Moldova’s parliament, a product of repeat elections in July and deadlocked since then, has scheduled its fourth official attempt this year (technically the fifth attempt) to elect a head of state for December 7.
The governing Alliance for European Integration (AEI) officially supports Marian Lupu, leader of the Democratic Party (third-largest in the four-party Alliance) as its collective candidate for head of state. The nominally communist opposition has refused to designate a candidate thus far. The communists, in power from 2001 to 2009, hold more than enough seats to block the election of the head of state in parliament and force new parliamentary elections.
While the tug-of-war between the communists and the AEI captures public attention, a parallel contest is ongoing within the AEI itself. Behind the Alliance’s façade of unity, certain leaders have not conclusively given up their own presidential ambitions, which they seemed to have renounced when nominating Lupu as joint candidate. The current Prime Minister Vlad Filat, and the leader of Moldova Noastra (AEI’s smallest party), Serafim Urecheanu, had announced presidential ambitions prior to AEI’s nomination of Lupu. With the presidential election turning into a long-drawn-out process, and Lupu’s chances consequently looking more uncertain, internal rivalries seem recrudescent in AEI.
Lupu unveiled this situation for the first time in his latest news conference on November 24. Alluding to “differing positions and voices [within the AEI] regarding the presidential election”, he could not predict “whether these would unify or would divide even further.” Lupu warned against the intractable situation that would result “if the principles, adopted at the Alliance’s foundation, are not respected.” If the presidential election fails again and new parliamentary elections are held, Lupu said, the Democratic Party might run separately from the other AEI parties (Moldpres, November 24).
Concurrently, Lupu has proposed a 12-point platform for cooperation with the opposition Communist Party. Initiated by him and endorsed by the AEI, the platform is subject to further negotiation with the Communist Party, as a possible basis for Lupu’s election as president with that party’s support (Basapress, News-In, November 25).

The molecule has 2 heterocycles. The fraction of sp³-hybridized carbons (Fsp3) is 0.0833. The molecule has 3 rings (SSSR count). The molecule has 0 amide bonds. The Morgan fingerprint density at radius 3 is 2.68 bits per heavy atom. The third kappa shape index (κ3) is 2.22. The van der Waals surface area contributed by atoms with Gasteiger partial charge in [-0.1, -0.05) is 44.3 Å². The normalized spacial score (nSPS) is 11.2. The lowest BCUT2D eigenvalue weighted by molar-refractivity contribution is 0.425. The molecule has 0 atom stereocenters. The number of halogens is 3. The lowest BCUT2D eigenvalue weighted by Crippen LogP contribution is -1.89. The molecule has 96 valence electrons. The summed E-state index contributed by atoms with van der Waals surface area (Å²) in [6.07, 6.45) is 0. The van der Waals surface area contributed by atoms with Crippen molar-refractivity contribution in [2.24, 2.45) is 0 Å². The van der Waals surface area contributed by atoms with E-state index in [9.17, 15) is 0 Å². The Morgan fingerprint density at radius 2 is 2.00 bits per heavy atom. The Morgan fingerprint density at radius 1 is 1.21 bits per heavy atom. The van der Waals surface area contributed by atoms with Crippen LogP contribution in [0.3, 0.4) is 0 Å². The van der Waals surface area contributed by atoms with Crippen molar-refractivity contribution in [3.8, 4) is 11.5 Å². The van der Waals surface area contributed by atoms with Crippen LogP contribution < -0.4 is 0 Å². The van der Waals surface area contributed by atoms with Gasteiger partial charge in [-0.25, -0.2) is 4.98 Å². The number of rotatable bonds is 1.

Lupu is a Western-oriented politician, favorably regarded in Brussels and other European capitals, and with no links to Russia. Unlike the AEI leaders, Lupu has no personal links to Romania. He and some other AEI politicians of Lupu’s generation (now in their early forties) represent a cultural leap from the post-Soviet era into the European integration era for Moldova.
For its part, Russia would prefer a Moldovan leadership that modifies the existing, unambiguous European orientation by introducing a two-vector policy between Europe and Russia. By the same token, Russia would welcome a Moldovan leadership that sets limits to Romanian influence in Moldova.
Moscow’s optimal solution would be to support a respected Moldovan politician with a European face, who would preside over a two-vector policy. Furthermore, such a Moldovan president would have to operate in alliance with one or several political groups amenable to Russian influence. Moscow apparently hopes that it could embed Lupu into such an arrangement. The Kremlin’s attempts to persuade the Moldovan Communist Party or at least a part of it to break the deadlock and support Lupu’s election as president (EDM, November 4), however, have not borne fruit thus far.
There are no pro-Russia elements in the AEI; and few such in the opposition Communist Party’s leadership (which had distanced itself dramatically from Moscow in recent years). All Moldovan political leaders including communists subscribe to the goal of European integration (despite differences of degree in their understanding of that goal). The Communist Party, however, has switched from a pro-Europe stance to an equidistant stance between Europe and Russia in its electoral rhetoric this year.
While some AEI politicians feel close to Romania, and some are prone to Romanian national irredentism, no significant Moldovan politician is oriented toward Russia. Even among communist parliamentarians, political Russophiles (as distinct from cultural ones) are a few passive backbenchers. Russian direct political influence in Chisinau was absent during the nominally Communist Vladimir Voronin’s presidency (2001-2009). Pro-Moscow groups operate outside the Communist Party, on the left fringe of “Russian-speaking” ethnic groups. However, Chisinau’s intense partisan, factional, and personal rivalries –coupled with the urgency of external economic support to the new government– impel some leaders and groups to reach out not only to the European Union or Romania, but also to Russia. In this situation, presidential aspirants and government leaders responsible for the economy are engaging in tactical fence-mending with Moscow.
Consequently, Moscow sees an opportunity to build political influence in Chisinau for the first time since 1991. It has started this effort almost from scratch in recent months. The Kremlin and the Russian government are approaching Moldovan political groups and key contestants for power, seeking to shape the outcome and create a basis for working with a post-crisis government.